Immigrant Abroad: A Chinese-American in London
Did you know that by 2055, the largest immigrant group in the United States will be from Asia and the Middle East, and will comprise of about 15% of the US population (Source)? My own family immigrated to Atlanta, Georgia from China when I was just five years old. Growing up, I transitioned between various types of accommodations in diverse parts of Georgia, allowing me to grow up alongside both immigrants and multi-generational Americans. Though I’m no longer an immigrant by law, due to my US citizenship, my family emigrated in order to give me the “American Dream.”
But the idea of being able to pursue that dream just didn’t seem realistic because my family was still settling into this country.Before I studied abroad, I was one of those kids who dreamt of wanderlust since middle school. But the idea of being able to pursue that dream just didn’t seem realistic because my family was still settling into this country. At the time, our family priorities were focused on helping me succeed in school in order to attend a great university. It wasn’t until high school– when my aunt told me the one thing she regretted the most in college was not studying abroad– that I realized it could become an integral part of my university experience. That moment struck a chord because I didn’t want the same regret. It’s already been 5 years since she mentioned it as we headed home from art class; I had drawn a beautiful scenery of the Venice canals, and the crazy part is I saw the canals in person while studying abroad. Study abroad has given me the best of both worlds: 1) I can still be a full time student and 2) I can pursue my passion for travel and experiencing cultures outside the Chinese and American cultures I grew up in. Growing up in the US as an immigrant meant adjusting to the new American culture. I remember my mother helping me adjust to the new language barrier by teaching me English everyday after school. But I don’t have family in London, so unlike the adjustments I experienced in childhood, I couldn’t depend on my mother to guide me through all the cultural changes experienced abroad. However, I had the help of IFSA-Butler, a very good friend of mine from college, and a family friend who even picked me up from the airport. Chinese culture tends to depend on connections to help each other out, so while I don’t have immediate family around, I depend on the friends I met along the way for guidance. By contrast, American culture tends to value individuality and change to reach your own goals and dreams– the blend of the two cultures meant if I struggled in reaching for my goals, I still had the support of my family and friends.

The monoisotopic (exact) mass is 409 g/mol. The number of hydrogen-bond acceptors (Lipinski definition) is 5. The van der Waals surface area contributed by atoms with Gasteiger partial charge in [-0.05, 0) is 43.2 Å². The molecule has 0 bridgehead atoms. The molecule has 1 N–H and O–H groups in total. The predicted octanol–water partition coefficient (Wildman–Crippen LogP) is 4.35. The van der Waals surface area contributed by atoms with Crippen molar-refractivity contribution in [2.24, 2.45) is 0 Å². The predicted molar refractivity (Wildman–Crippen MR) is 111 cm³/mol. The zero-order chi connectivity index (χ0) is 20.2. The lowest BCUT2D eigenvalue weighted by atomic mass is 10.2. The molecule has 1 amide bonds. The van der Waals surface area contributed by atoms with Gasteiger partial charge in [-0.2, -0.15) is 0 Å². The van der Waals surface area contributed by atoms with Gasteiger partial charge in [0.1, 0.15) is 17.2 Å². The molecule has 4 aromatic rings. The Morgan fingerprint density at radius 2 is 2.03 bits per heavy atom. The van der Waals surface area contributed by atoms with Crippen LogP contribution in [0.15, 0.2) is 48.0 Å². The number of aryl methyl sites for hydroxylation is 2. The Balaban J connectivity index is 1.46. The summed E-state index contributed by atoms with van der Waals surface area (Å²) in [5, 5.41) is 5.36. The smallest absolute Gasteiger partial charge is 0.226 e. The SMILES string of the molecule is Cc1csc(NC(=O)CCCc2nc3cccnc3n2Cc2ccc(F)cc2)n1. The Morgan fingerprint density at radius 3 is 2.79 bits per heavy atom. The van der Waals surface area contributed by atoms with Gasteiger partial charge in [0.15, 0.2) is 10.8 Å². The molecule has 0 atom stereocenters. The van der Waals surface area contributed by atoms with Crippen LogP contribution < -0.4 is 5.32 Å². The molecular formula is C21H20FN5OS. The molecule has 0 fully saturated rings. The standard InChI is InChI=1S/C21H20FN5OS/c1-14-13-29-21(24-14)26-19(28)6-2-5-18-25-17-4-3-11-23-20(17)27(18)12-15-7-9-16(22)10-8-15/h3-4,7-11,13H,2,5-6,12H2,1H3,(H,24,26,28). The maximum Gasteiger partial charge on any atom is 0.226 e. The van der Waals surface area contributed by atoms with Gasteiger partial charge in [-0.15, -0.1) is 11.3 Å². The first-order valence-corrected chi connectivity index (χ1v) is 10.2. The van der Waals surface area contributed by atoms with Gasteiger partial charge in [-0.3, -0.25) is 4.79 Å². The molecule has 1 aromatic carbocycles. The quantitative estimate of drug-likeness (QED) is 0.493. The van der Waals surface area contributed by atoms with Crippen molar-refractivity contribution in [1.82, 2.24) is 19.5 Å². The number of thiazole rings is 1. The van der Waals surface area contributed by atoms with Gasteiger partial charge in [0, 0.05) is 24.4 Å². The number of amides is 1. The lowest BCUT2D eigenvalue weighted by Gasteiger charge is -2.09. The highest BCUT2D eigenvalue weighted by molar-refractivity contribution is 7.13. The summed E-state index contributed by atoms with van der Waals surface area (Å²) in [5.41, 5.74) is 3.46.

I assimilated into American culture and got so caught up in the problems facing America that I rarely got a chance to get a glimpse of what different countries were like or the problems facing them.Growing up alongside multi-generation Americans gave me the impression that America is the best country in the world. I assimilated into American culture and got so caught up in the problems facing America, that I rarely got a chance to get a glimpse of what different countries were like or the problems facing them. Studying abroad as an American, London was particularly great as it is a gateway to the rest of Europe and its multitude of cultures. Being there to experience in-person new cultures was so valuable because it provided diverse perspectives of situations our own country is faced with. And studying abroad as a Chinese-American, it’s been exciting for me, too, to meet other Chinese students studying abroad from different parts of the world: Canada, Australia, etc. It’s exciting because our racial appearance might be the same, but our cultures, languages, religions, and outlooks are very different. Having the ability to understand these cultural differences taught me to value openness, a skill vital in this very diverse world.